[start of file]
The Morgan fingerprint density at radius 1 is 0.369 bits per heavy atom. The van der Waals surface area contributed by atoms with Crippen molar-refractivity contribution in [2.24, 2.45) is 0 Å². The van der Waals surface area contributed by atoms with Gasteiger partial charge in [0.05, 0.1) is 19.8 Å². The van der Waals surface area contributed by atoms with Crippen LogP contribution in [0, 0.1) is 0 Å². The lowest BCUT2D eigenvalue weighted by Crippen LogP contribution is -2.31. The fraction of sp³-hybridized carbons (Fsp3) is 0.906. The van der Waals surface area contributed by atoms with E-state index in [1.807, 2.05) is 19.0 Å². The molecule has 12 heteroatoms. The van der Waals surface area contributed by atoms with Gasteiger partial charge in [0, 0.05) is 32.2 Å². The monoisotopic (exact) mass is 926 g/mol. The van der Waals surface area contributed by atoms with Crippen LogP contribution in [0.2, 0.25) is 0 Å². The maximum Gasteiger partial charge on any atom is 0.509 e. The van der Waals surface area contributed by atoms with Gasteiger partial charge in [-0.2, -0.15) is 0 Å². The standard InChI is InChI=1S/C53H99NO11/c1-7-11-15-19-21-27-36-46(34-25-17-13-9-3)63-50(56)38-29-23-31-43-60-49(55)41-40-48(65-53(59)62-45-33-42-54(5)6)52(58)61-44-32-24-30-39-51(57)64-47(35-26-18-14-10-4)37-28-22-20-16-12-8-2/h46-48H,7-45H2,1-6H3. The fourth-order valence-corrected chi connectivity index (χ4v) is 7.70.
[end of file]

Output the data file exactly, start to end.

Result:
The Morgan fingerprint density at radius 1 is 0.369 bits per heavy atom. The van der Waals surface area contributed by atoms with Crippen molar-refractivity contribution in [2.24, 2.45) is 0 Å². The van der Waals surface area contributed by atoms with Gasteiger partial charge in [0.05, 0.1) is 19.8 Å². The van der Waals surface area contributed by atoms with Crippen LogP contribution in [0, 0.1) is 0 Å². The lowest BCUT2D eigenvalue weighted by Crippen LogP contribution is -2.31. The fraction of sp³-hybridized carbons (Fsp3) is 0.906. The van der Waals surface area contributed by atoms with E-state index in [1.807, 2.05) is 19.0 Å². The molecule has 12 heteroatoms. The van der Waals surface area contributed by atoms with Gasteiger partial charge in [0, 0.05) is 32.2 Å². The monoisotopic (exact) mass is 926 g/mol. The van der Waals surface area contributed by atoms with Crippen LogP contribution in [0.2, 0.25) is 0 Å². The maximum Gasteiger partial charge on any atom is 0.509 e. The van der Waals surface area contributed by atoms with Gasteiger partial charge in [-0.2, -0.15) is 0 Å². The standard InChI is InChI=1S/C53H99NO11/c1-7-11-15-19-21-27-36-46(34-25-17-13-9-3)63-50(56)38-29-23-31-43-60-49(55)41-40-48(65-53(59)62-45-33-42-54(5)6)52(58)61-44-32-24-30-39-51(57)64-47(35-26-18-14-10-4)37-28-22-20-16-12-8-2/h46-48H,7-45H2,1-6H3. The fourth-order valence-corrected chi connectivity index (χ4v) is 7.70.